Andy and Scott began their farming and cheesemaking careers with an appreciation of the pioneering work the Patendaudes and Gingriches had done for grass-based dairying and traditional cheesemaking. Andy studied Dairy Science at the University of Wisconsin-Madison, where he focused on grass-based dairy farming, and where, while working with the Center for Dairy Research and Babcock Hall, he apprenticed under Master Cheesemaker Gary Grossen. Scott studied agronomy and grass-based dairy farming at Warren Wilson College in Asheville, North Carolina, an agricultural college with a working farm.

After finishing school and spending a few years working on various other farms, Andy came to work at Uplands in 2007, and Scott in 2010. What began as apprenticeships led to their roles as managers and, finally, as owners, with Scott taking over Dan’s role in the barn, and Andy taking over for Mike in the creamery.

Pleasant Ridge Reserve

Named after the land formation on which our farm sits, Pleasant Ridge Reserve is made in the tradition of Alpine cheeses like Gruyere and Beaufort. Like the Alpage versions of these cheeses, we only make Pleasant Ridge Reserve from May through October when our cows are eating fresh pasture. This grass-fed, raw milk produces flavors in the cheese that can’t be replicated by “ordinary” milk.

In mid-summer, when the cows are at the peak of their production, a batch of cheese may yield up to 78, 10-lb wheels a day. Because we’re very particular about using milk from only the best pasture conditions, the weather largely determines how many batches we can make in a year. When the pasture conditions aren’t ideal, we sell the milk. Some years we’re able to make more cheese than other years. This may seem like a luxury, but using only the ideal milk is the most important way we ensure the quality of our cheese.

America’s Most-Awarded Cheese

Pleasant Ridge Reserve is the most-awarded cheese in American history, having won Best of Show in the American Cheese Society’s annual competition three times (2001, 2005 and 2010), and having also won the US Cheese Championships in 2003. It is the only cheese to have won Best of Show three times, and the only cheese to have ever won both of the major, national cheese competitions.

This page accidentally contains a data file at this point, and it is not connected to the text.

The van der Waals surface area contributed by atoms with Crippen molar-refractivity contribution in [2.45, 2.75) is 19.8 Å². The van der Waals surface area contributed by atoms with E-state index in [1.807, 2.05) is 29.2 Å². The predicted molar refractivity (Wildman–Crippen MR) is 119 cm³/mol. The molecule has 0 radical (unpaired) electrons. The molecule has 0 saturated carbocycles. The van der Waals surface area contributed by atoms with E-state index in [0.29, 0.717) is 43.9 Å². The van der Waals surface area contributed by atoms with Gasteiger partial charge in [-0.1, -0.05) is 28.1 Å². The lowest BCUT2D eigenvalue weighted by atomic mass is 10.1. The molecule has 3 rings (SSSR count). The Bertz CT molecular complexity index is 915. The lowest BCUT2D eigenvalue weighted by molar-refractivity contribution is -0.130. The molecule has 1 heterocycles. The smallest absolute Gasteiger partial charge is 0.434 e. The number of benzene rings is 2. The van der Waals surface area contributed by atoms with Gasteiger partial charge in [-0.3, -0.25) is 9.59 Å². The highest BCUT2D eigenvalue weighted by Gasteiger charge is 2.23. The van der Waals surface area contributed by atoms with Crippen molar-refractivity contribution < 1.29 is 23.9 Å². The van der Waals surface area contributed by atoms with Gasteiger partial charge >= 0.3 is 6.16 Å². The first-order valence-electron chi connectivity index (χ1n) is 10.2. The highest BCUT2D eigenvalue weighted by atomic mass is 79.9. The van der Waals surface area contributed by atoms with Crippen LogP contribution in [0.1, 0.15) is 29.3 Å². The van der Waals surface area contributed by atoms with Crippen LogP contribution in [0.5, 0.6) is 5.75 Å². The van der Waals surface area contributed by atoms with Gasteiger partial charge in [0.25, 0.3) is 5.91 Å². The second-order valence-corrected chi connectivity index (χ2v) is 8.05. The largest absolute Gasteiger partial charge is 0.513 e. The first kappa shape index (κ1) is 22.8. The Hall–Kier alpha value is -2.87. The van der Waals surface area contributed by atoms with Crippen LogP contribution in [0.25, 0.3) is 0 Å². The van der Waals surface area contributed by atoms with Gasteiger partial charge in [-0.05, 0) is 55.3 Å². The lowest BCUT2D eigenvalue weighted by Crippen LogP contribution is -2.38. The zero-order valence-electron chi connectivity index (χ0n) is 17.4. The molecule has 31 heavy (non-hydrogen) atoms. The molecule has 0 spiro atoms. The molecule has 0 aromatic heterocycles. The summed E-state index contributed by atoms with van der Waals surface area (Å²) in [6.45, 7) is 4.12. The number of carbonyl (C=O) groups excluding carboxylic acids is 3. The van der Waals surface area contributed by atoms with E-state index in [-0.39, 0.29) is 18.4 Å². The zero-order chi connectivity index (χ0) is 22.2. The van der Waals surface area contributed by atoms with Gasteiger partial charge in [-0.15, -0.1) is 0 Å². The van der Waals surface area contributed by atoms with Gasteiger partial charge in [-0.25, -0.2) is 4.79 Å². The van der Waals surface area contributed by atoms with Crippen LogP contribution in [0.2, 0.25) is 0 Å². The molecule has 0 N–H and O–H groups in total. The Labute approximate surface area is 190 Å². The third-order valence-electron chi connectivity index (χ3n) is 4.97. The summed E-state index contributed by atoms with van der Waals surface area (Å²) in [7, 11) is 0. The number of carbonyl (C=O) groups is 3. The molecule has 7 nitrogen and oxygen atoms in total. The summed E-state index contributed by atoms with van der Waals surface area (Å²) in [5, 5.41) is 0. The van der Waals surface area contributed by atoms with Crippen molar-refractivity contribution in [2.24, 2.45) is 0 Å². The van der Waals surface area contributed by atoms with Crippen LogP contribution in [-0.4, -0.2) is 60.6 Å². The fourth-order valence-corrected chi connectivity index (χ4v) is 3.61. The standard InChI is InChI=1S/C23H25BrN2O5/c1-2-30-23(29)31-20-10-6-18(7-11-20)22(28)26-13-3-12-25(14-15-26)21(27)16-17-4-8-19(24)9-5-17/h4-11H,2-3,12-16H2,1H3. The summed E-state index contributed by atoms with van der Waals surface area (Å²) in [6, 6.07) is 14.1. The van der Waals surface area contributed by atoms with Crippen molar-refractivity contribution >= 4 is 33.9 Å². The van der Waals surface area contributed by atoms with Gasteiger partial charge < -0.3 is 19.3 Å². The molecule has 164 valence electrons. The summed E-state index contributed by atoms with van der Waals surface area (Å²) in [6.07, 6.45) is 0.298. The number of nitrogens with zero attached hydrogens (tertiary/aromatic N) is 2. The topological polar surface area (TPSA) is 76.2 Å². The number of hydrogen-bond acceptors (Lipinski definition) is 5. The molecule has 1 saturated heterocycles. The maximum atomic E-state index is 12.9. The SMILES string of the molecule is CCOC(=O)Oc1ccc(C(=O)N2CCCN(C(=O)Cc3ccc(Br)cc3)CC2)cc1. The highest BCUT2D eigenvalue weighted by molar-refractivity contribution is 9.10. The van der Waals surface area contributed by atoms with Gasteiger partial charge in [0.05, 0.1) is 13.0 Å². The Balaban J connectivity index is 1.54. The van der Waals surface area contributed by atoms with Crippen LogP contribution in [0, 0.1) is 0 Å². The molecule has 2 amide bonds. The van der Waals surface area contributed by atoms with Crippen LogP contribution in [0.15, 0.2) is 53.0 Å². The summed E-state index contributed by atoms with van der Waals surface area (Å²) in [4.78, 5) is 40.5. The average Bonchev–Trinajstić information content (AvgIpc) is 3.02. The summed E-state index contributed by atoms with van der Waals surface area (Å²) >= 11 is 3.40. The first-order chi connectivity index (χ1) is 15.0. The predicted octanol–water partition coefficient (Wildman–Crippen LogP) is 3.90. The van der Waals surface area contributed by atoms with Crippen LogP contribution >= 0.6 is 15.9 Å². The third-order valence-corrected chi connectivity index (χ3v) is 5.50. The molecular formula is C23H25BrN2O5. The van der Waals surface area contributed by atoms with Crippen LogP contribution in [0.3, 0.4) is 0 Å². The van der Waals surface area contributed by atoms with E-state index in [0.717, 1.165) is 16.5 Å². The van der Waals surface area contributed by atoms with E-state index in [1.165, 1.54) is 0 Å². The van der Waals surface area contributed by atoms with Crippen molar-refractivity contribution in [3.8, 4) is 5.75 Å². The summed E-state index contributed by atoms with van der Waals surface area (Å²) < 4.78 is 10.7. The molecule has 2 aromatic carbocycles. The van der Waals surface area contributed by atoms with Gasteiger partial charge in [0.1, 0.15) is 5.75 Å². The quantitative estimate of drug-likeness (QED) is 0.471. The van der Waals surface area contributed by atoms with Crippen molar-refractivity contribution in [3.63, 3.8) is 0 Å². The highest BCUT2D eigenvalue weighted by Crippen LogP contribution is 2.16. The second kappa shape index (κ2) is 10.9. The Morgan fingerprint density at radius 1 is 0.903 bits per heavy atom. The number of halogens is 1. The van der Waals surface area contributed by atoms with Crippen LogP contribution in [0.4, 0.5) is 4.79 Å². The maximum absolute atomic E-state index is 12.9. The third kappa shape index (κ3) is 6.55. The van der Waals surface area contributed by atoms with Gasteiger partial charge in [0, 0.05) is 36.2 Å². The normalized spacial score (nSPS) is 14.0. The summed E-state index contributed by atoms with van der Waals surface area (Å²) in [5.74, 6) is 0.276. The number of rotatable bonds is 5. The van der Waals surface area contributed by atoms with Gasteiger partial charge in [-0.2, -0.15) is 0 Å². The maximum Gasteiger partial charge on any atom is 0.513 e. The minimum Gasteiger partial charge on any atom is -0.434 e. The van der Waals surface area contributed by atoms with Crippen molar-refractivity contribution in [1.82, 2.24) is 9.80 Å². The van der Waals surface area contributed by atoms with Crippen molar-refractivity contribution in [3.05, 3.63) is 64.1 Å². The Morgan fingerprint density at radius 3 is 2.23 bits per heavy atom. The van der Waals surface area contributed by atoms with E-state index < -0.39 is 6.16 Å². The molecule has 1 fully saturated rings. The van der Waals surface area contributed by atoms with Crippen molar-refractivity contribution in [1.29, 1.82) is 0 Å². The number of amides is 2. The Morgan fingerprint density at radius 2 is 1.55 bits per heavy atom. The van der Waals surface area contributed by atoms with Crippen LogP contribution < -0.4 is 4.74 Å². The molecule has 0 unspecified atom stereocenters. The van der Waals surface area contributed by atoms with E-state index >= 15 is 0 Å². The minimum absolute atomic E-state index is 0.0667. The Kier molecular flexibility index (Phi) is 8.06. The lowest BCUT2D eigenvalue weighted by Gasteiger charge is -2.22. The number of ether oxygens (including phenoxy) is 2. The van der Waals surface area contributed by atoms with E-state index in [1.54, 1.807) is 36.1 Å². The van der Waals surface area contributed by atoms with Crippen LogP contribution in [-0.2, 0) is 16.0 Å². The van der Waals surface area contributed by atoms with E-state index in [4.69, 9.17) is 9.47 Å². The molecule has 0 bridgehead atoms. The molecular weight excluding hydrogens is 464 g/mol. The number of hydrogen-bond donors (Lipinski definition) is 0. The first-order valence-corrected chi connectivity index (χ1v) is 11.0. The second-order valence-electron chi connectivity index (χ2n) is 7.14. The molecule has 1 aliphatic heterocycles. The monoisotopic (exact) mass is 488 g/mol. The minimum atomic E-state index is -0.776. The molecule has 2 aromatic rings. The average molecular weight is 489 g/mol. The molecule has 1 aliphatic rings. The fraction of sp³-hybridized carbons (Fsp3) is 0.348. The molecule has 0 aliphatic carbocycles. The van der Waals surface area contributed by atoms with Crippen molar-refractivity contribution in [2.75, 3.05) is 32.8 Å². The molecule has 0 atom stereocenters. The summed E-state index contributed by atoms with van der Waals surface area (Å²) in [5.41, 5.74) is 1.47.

We age all of our cheese in ripening rooms built into the creamery. Here, the cheeses are washed several times a week in a brine solution, which encourages the development of certain bacteria on the cheese rinds. These bacteria, along with the microflora indigenous to our raw milk, develop flavors in the cheese over time. As the cheeses age, their flavors become more complex and concentrated.

Each batch develops its flavors at a different pace, and an important part of our work in the ripening rooms is to taste each batch again and again to determine when they are ready to sell. We age a small percentage the cheese produced for over a year, and these “Extra Aged” batches of Pleasant Ridge Reserve are available only in the fall and early winter.



Rush Creek Reserve

Rush Creek Reserve is made only in the autumn, as the diet of our cows begins to change from the fresh pastures of summer to the winter’s dry hay. While Pleasant Ridge Reserve is aged many months in an effort to express the flavor complexity of our grass-fed milk, Rush Creek Reserve is designed to show off the richer texture of our hay-fed milk and the delicate ripeness of a soft, young cheese.

Like Pleasant Ridge Reserve, Rush Creek Reserve is made with raw milk, and the two cheeses are aged side-by-side in our ripening rooms, sharing the environment that gives our cheeses their characteristic savory flavors. Rush Creek Reserve is inspired by the French Vacherin Mont d’Or, and is bound in spruce bark, which gives shape to the soft round and imparts a sweet, woodsy flavor to the cheese. Combined with the savory flavors born from the rind, this gives the custard-soft paste a deep but delicate richness, reminiscent of beef broth or finely cured meat.







Redhead’s St Anthony

Since we are hanging out in the Jura region, let’s take a look at another Alpine Style cheese, made in MN.


We have found a cheese that is—dare we say it—heavenly. But not on purpose. On a Lucky Linda Clothbound Cheddar make day, we experienced a glitch in our process. Forced to adjust accordingly, we then aged out what we feared would be a wasted batch of cheese. Two months later, we dug into this mystery cheese and loved it. The mystery cheese became known as St. Anthony, the saint of lost things, as well as the name of our childhood church in Padua, MN. Our St. Anthony cheese provides meaty undertones with hints of cured salami. This young, washed rind cheese will leave you praying for more.










Thirdly, the wines.......TBD